On the last day of his interrogation, the presiding judge was curious to know how Alemu experienced the last 6,5 years in prison. “I know how it is to be in prison. As a student I served one month as well, guarded by military and I was tortured,” the accused replied. In the Netherlands’ jailhouse he spent all his time reading his case file – which infuriated him – and underwent chemotherapy and radiation. His entire body hurts, and at times the maximum dose of morphine patches he wore felt like psychedelics: “I almost went insane, and started hallucinating.”

“You may not survive, how do you cope with all that, mentally?” the judge asked. “I accept what has happened. That at a certain point I will die.” He said he had no mental problems, but it saddened him to miss his children, and to have never seen his grandchildren. “Suppose that you were released, what do you envisage?” continued the judge. “Freedom,” replied Alemu, “is the most important to humanity.” Often, he dreams about “going to the park, lying under a tree and reading a book until I’d fall asleep”, he said. Now, serving a life sentence, he continued, “I have no dignity”. The chamber then asked: “Do you see a psychologist, or need one?” Alemu did not hesitate: “No! Only people who have problems can deal with a psychiatrist. […] I do not see a flaw in my psychiatric state.”

The ticking clock

14 April was a busy day for The Hague’s war crime prosecutors. In a courtroom just around the corner, they won a case before the lower court, which sentenced Abdul Razaq Rafief to 12 years imprisonment for war crimes in Afghanistan between 1983 and 1987 – also committed in a prison, with similar conditions as Demmelash. For a full day, prosecutors Nicole Vogelenzang and Witteveen presented their requisitoire (closing brief). They sought a reversal of several findings and a full conviction – including for various acquittals regarding specific victims in the first instance judgement – and demanded, again, a life sentence.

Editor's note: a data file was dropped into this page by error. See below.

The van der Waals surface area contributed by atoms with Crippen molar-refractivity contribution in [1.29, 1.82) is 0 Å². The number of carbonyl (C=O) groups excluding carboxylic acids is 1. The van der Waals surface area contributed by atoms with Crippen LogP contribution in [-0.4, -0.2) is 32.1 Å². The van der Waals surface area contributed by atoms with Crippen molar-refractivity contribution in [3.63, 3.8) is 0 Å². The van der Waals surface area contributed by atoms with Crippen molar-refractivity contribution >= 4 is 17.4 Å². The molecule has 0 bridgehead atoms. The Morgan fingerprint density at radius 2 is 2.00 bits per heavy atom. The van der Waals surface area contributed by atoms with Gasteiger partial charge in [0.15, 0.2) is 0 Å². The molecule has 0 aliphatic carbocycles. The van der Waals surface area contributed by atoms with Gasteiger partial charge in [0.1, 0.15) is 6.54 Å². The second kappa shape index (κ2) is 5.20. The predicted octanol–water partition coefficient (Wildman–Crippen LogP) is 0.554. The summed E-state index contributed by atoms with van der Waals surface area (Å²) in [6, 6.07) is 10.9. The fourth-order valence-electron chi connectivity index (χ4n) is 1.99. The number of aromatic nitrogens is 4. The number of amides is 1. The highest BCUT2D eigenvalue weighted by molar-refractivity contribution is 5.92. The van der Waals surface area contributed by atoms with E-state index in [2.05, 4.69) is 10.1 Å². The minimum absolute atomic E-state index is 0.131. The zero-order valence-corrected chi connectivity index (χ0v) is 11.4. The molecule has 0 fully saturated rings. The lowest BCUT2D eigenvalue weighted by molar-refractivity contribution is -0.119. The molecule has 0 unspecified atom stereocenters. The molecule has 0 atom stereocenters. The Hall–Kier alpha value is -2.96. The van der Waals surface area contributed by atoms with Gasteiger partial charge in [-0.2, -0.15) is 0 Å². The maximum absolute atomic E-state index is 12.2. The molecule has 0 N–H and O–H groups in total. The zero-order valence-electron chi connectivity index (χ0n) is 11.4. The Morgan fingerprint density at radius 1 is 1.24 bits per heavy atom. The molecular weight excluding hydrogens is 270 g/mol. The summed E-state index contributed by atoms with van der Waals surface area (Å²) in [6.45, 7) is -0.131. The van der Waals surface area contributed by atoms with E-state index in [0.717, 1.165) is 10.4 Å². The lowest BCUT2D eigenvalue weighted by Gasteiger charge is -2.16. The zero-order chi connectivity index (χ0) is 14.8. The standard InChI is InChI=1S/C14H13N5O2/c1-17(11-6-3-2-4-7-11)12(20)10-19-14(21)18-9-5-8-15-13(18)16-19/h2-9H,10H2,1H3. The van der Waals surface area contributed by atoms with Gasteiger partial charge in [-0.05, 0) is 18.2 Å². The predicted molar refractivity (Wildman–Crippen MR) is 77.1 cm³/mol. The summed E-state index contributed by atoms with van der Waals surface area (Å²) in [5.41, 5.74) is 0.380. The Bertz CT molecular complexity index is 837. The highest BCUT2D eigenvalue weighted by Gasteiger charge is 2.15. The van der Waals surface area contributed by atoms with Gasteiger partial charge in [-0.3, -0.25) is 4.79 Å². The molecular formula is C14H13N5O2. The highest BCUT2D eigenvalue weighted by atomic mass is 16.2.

The appeals case has dragged for nearly 5 years, partially because of the Covid-19 pandemic and the volatile situation in Ethiopia. But prosecutors have managed to collect additional documentary evidence (the case file holds copies of 22 letters, orders, lists and reports, each bearing Alemu’s name and/or autograph), hear three more witnesses and order three expert reports.

Because of Alemu’s condition, the prosecutors may not have expected that the appeals trial would actually take place. Now that it had come to trial, said Witteveen, they also hoped that Alemu, “knowing he will not live long” after the case ended, “would decide to recognise what he had done and ask for forgiveness”. “How naive was that thought,” Witteveen told the court. He and Vogelenzang were shocked that after his long detention Alemu would not come around. Pointing to a 54-page letter Alemu had sent the Court – explaining what he and the Derg had done for Ethiopia – Witteveen said this ideology was an “engine of the worst and cruellest that man can bring out”.

One of the largest murder trials in the Netherlands ever (only the MH-17 trial has more victims), the Alemu case is a lot to digest for the chamber. Judges are scheduled to issue their verdict on 8 June -- if Alemu is still alive.


Thijs Bouwknegt is a historian of mass violence and transitional justice at the NIOD Institute for War, Holocaust and Genocide Studies of the Royal Netherlands Academy of Arts and Sciences (KNAW) in Amsterdam, the Netherlands.